Rule Change: Open


The Australian Energy Market Commission (AEMC) is considering options to improve current market arrangements for the provision of security services to ensure the power system remains secure in response to rule change requests from Hydro Tasmania and Delta Electricity.
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The Australian Energy Market Commission (AEMC) is considering options to improve current market arrangements for the provision of security services to ensure the power system remains secure in response to rule change requests from Hydro Tasmania and Delta Electricity.  

Essential system services (ESS) are critical to maintaining overall power system security by meeting core power system requirements. 

Given the current transition to a new operating environment with exiting synchronous generation and increasing penetration of inverter-based resources such as wind, solar and batteries, the Australian Energy Market Operator (AEMO) is regularly intervening to direct generators to provide system security, to make sure the market is operated securely. 
The Operational security mechanism rule change process is considering options that would improve arrangements for maintaining security of the power system both today, and across the transition.  

Supporting the power system through the transition

The Commission released a draft determination for this project in late 2022 outlining a design for a new tool that would allow AEMO to procure, schedule and optimise system security services in operational timeframes. 

After carefully considering the proposed approach in the draft determination and stakeholder feedback to date, the Commission is of the view that there may be simpler and more immediate solutions available to address the problem compared with the model set out in the draft determination.  

The Commission considers that a focus on simplicity and flexibility, rather than complex mechanisms for operational procurement could result in greater benefits, and less costs, for consumers. There are two main reasons for this:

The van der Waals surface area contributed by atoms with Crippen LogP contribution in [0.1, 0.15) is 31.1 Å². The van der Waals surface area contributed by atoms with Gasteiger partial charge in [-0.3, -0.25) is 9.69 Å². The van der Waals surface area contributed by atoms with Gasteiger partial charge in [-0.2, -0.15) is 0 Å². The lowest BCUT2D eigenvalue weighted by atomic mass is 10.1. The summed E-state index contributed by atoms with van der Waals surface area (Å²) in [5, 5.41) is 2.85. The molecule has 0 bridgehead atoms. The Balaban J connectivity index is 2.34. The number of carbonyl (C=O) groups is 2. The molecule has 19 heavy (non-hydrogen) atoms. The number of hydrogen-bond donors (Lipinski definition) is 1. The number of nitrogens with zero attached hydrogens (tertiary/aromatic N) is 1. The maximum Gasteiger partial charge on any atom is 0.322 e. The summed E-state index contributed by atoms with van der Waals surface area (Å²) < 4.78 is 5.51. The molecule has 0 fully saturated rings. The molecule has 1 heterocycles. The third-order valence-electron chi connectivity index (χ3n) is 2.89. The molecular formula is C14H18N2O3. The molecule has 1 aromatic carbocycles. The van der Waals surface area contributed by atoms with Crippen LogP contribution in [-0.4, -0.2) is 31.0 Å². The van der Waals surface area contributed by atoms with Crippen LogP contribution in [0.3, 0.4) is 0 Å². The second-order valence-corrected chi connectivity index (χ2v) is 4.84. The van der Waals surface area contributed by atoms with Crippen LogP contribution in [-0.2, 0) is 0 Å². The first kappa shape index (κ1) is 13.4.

• There are benefits to waiting for a greater understanding of the engineering and technical capabilities of the system before introducing complex market changes. Our understanding is still developing about system security needs through the transition (including our ability to define services rather than relying on asset configurations), and how new technologies will contribute to security. The Commission considers significant progress is likely in coming years on these matters. 
  • We already have security frameworks that are comprehensive and allow for procurement of services – system strength, inertia and NSCAS. A simple yet effective approach is to ensure these frameworks are set up to enable procurement of security services to support the transition, and that they can be scheduled in real time. Building on existing frameworks is likely to put in place arrangements quicker.

We propose that the OSM rule change will focus on the following:

  • aligning the existing system strength and inertia frameworks, and if Network Service Providers (NSPs) choose to meet their obligations under these frameworks through contracts with third parties, how such contracts could be scheduled in operational timeframes
  • improving transparency and efficiency of the directions process, and
  • enhancing the Network Support and Control Ancillary Services (NSCAS) framework.

This approach ensures that the opportunities identified in the OSM rule change process continue to be progressed while also addressing several issues identified with the approach proposed in the draft. This includes: